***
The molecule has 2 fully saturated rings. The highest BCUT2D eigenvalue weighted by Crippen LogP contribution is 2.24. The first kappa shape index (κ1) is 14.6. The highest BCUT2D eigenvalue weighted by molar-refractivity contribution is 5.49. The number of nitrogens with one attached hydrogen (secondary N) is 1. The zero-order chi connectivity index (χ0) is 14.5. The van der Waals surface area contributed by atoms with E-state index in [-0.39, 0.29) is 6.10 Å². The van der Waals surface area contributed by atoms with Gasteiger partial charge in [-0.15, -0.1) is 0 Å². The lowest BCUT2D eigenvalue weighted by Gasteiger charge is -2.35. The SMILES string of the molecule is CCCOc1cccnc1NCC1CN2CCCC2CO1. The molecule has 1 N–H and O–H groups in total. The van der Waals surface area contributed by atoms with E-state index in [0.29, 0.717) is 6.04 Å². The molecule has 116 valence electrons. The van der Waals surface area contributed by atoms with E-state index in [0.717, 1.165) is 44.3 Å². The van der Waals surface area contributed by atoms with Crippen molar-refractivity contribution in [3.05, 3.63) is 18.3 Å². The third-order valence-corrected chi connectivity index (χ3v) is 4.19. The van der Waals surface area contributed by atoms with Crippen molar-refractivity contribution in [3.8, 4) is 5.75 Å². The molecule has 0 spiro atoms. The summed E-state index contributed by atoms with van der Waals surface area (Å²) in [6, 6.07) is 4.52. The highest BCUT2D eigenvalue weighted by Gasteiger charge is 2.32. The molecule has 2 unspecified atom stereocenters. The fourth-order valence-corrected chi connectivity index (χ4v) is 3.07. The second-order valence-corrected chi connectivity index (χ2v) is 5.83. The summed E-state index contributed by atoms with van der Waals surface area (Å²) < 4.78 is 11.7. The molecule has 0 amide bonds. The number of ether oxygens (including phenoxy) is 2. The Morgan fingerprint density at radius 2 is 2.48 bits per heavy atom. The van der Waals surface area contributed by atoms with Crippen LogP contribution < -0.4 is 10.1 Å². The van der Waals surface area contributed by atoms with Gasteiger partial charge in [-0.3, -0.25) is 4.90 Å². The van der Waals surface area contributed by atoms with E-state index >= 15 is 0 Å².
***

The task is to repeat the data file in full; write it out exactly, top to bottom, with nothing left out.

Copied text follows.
The molecule has 2 fully saturated rings. The highest BCUT2D eigenvalue weighted by Crippen LogP contribution is 2.24. The first kappa shape index (κ1) is 14.6. The highest BCUT2D eigenvalue weighted by molar-refractivity contribution is 5.49. The number of nitrogens with one attached hydrogen (secondary N) is 1. The zero-order chi connectivity index (χ0) is 14.5. The van der Waals surface area contributed by atoms with E-state index in [-0.39, 0.29) is 6.10 Å². The van der Waals surface area contributed by atoms with Gasteiger partial charge in [-0.15, -0.1) is 0 Å². The lowest BCUT2D eigenvalue weighted by Gasteiger charge is -2.35. The SMILES string of the molecule is CCCOc1cccnc1NCC1CN2CCCC2CO1. The molecule has 1 N–H and O–H groups in total. The van der Waals surface area contributed by atoms with E-state index in [0.29, 0.717) is 6.04 Å². The molecule has 116 valence electrons. The van der Waals surface area contributed by atoms with E-state index in [0.717, 1.165) is 44.3 Å². The van der Waals surface area contributed by atoms with Crippen molar-refractivity contribution in [3.05, 3.63) is 18.3 Å². The third-order valence-corrected chi connectivity index (χ3v) is 4.19. The van der Waals surface area contributed by atoms with Crippen molar-refractivity contribution in [3.8, 4) is 5.75 Å². The molecule has 0 spiro atoms. The summed E-state index contributed by atoms with van der Waals surface area (Å²) in [6, 6.07) is 4.52. The highest BCUT2D eigenvalue weighted by Gasteiger charge is 2.32. The molecule has 2 unspecified atom stereocenters. The fourth-order valence-corrected chi connectivity index (χ4v) is 3.07. The second-order valence-corrected chi connectivity index (χ2v) is 5.83. The summed E-state index contributed by atoms with van der Waals surface area (Å²) < 4.78 is 11.7. The molecule has 0 amide bonds. The number of ether oxygens (including phenoxy) is 2. The Morgan fingerprint density at radius 2 is 2.48 bits per heavy atom. The van der Waals surface area contributed by atoms with Crippen LogP contribution < -0.4 is 10.1 Å². The van der Waals surface area contributed by atoms with Gasteiger partial charge in [-0.3, -0.25) is 4.90 Å². The van der Waals surface area contributed by atoms with E-state index >= 15 is 0 Å².